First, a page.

KNOXVILLE, Tenn. — The UT Medical Center Cancer Institute has received more than $300,000 from one family fellowship.
The Stephen Y. Coleman fellowship has been giving donations to the cancer center since 2015. On Tuesday, the fellowship delivered a $68,000 check to the cancer institute.
Tailgating Against Cancer, an endowment created by the family, was established in 2011 by the friends and family members of Stephen York Coleman, who passed away that year in his battle with brain cancer.
The mission of the fellowship is to raise as much money as they can for the Cancer Institute and programs at the UT Graduate School of Medicine.
The family has raised the money through events such as the touch-a-truck event and even achieving a Guinness World Record for the most people wearing mismatched socks.
Landon Coleman, brother to Stephen, said the main way they receive their donations and funding is through their annual golf tournament, which has been around since 2015.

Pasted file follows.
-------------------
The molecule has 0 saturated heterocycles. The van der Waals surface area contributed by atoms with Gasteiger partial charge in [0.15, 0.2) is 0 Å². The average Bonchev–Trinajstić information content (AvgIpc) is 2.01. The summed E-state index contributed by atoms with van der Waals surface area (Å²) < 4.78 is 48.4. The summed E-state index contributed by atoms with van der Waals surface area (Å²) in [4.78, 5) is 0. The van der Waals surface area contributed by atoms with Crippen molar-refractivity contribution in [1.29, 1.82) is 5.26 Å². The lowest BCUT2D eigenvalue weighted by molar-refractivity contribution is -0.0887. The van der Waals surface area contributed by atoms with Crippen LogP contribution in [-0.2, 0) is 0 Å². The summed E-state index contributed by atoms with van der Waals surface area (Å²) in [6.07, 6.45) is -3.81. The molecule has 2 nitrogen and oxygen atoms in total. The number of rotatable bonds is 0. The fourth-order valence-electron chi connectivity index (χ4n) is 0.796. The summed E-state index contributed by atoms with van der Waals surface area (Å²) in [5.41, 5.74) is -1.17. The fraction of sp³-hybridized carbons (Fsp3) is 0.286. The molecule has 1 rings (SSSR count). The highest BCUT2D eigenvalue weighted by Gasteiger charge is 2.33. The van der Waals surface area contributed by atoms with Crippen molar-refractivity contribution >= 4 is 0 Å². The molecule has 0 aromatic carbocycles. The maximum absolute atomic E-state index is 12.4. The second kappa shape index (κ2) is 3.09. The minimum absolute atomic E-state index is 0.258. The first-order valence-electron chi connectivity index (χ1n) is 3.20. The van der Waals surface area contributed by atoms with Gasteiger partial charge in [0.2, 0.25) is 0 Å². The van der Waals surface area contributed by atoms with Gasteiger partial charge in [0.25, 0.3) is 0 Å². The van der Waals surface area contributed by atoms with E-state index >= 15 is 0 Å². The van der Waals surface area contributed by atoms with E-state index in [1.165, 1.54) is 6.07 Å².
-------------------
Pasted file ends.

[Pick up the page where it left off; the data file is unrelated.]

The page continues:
"My family has been touched by cancer. We know the majority of people have been touched by cancer. This fellowship, hopefully, will provide East Tennessee and Tennesseans to stay around here and get treatment," said Coleman. "The University can do research with this money and so it's just a way to give back and help the cancer community."
John Bell, the Director of the Cancer Institute at the UT Cancer Center, said
this money will not only be placed into the endowment created by the Coleman family, but will also be used train doctors in medical oncology to help patients that need treatment beyond surgery and radiation therapy.
"Without donations to create a foundation like this to allow us to fund additional training, we wouldn't be able to have a program like this," said Bell.